Is LX3 good for baby shot at low light?


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vino7272

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Nov 1, 2009
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#1
Hi fellow forumers...
I'm a newbie here and really need your help and advise. I'm in urgent need to buy a camera (preferably not DSLR) for some tricky shots.
I'm currently using a canon compact and 'lost' many good shots of my nine months old daughter.

I believed my problems are...
1a. slow shutter speed (baby moves alot hence blur image)
1b. slow shutter speed (camera seems to take a while to capture certain shots hence lost the moment)
2. low light condition (takes pic at night in my yellow light condition but prefer no flash)


Lately happened to know that Panasonic LX3 is a gem for many so would like to know if this camera is good for following...

1. fast start up
2. fast shutter speed (any noticeable lag in shots and between shots)
3. low light condition with no flash


My main objective is to take pictures of my 9 months old baby so would really appreciate any LX3 users out there to comment on the above.

Thanks heaps and hope to hear all your valuable advise..:)
 

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relac28

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Dec 5, 2008
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#2
I got a lx3 for taking baby photos
it's low light performance is great but i was still not satisfied
i ended up getting a flash attachment
I bought a Metz c20 (if I rem correctly) nothing fancy but believe me all ur indoor night shots will turn out like u never believe
indoor night shots of moving object without flash will be really tricky for even the best pns
 

Ouverture

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Jan 19, 2009
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#3
Few things come into play for taking fast action subjects, esp kids (non-flash photos).

1) AF speed and accuracy
2) high ISO performance
3) Shutter lag
4) Big aperture for higher shutter speed

For normal PNS (even high end ones like G11), it does not have all of those.

For LX3, although it has F2.0 lens, it does not have 1) to 3).

I know your frustrations as I have used several PNS (Canon/Fuji/Sony/Lumix (FX01/LX3) when my son was borned and end up losing all the opportunity to snap good usable photos. I would say almost 80% of the photos are either blurred or with too much noise. Frankly speaking, time waits for no man and I really regretted not getting DSLR sooner.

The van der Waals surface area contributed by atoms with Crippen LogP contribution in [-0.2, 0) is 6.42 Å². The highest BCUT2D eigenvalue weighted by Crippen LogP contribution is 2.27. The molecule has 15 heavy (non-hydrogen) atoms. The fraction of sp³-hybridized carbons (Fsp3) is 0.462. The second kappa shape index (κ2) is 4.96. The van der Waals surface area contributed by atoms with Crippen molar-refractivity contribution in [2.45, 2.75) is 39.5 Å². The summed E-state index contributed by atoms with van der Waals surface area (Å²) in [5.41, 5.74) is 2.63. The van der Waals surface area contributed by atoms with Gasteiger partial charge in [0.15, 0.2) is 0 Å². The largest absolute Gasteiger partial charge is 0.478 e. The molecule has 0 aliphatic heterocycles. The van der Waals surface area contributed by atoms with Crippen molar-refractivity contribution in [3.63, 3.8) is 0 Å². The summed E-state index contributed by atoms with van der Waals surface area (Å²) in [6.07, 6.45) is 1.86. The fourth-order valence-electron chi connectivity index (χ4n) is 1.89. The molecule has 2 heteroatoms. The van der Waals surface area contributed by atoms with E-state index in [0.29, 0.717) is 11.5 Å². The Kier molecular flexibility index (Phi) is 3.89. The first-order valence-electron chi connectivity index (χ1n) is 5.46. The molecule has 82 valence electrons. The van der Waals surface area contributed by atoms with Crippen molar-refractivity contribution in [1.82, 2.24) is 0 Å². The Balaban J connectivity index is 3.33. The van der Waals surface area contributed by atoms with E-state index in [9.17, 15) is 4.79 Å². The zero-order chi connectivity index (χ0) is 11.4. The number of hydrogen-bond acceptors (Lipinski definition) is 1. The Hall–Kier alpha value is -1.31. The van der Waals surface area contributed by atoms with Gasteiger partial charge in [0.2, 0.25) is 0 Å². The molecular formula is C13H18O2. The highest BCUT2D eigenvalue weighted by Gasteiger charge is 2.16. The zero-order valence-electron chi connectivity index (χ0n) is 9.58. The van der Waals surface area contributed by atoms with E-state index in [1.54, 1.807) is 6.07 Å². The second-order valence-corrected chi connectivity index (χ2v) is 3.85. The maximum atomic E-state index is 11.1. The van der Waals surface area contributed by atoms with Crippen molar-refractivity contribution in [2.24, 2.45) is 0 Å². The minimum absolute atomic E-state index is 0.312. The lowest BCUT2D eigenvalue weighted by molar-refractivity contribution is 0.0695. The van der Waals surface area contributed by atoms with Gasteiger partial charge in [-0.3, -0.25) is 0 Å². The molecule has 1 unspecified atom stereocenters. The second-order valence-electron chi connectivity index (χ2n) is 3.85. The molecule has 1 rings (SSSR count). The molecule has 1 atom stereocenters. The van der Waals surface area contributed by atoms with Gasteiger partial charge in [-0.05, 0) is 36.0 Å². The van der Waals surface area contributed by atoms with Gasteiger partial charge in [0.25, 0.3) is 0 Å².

I have sinced went to DSLR route when my son was 2 years old and never looked back. I would say now 80% of the photos are sharp and well-exposed and good high ISO performance.

If size is consideration, GF1 is another good choice.
 

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Lawlezz

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Jul 26, 2009
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#5
Frankly speaking, time waits for no man and I really regretted not getting DSLR sooner.

I have sinced went to DSLR route when my son was 2 years old and never looked back. I would say now 80% of the photos are sharp and well-exposed and good high ISO performance.

If size is consideration, GF1 is another good choice.
Conclusion: Buy DSLR.
 

vino7272

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Nov 1, 2009
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#6
Thanks all for your reply.

Ouverture, which DSLR has good high ISO performance in your opinion?
 

munwei

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Nov 29, 2002
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#7
I have the LX3 + Canon 5D.

The LX3 is pretty decent for a compact, but of course can't compare w a DSLR.

Images for the LX3 can be quite noisy from ISO800 upwards, and are definitely not as smooth & detailed as the 5D at any ISO. Then again, both cameras are in different classes (LX3 with a small CCD and the 5D has a full-frame sensor), so cannot make a direct comparison.

Suggestion: Buy both. :)
 

Nov 2, 2008
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#8
The LX3 is a tad too noisy to be used for capturing life's priceless moments. It may have fast lens but I feel focusing is not fast enough for baby shot.

I would suggest an entry DSLR instead. I am familiar with Nikon so will highly recommend the D5000 in that respect. I am sure Canon will have a similar competing model.
 

Dec 23, 2007
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#9
Do note also about the weight different. Do you want to carry a DSLR and start to flicker the setting before shooting that "perfect moment" or you can carry a smaller PnS with simple turn of a knob setting and capture that "perfect moment"?
 

Ouverture

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Jan 19, 2009
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#10
Do note also about the weight different. Do you want to carry a DSLR and start to flicker the setting before shooting that "perfect moment" or you can carry a smaller PnS with simple turn of a knob setting and capture that "perfect moment"?
I agree that perfect moment is only "perfect" only when you have your camera with you.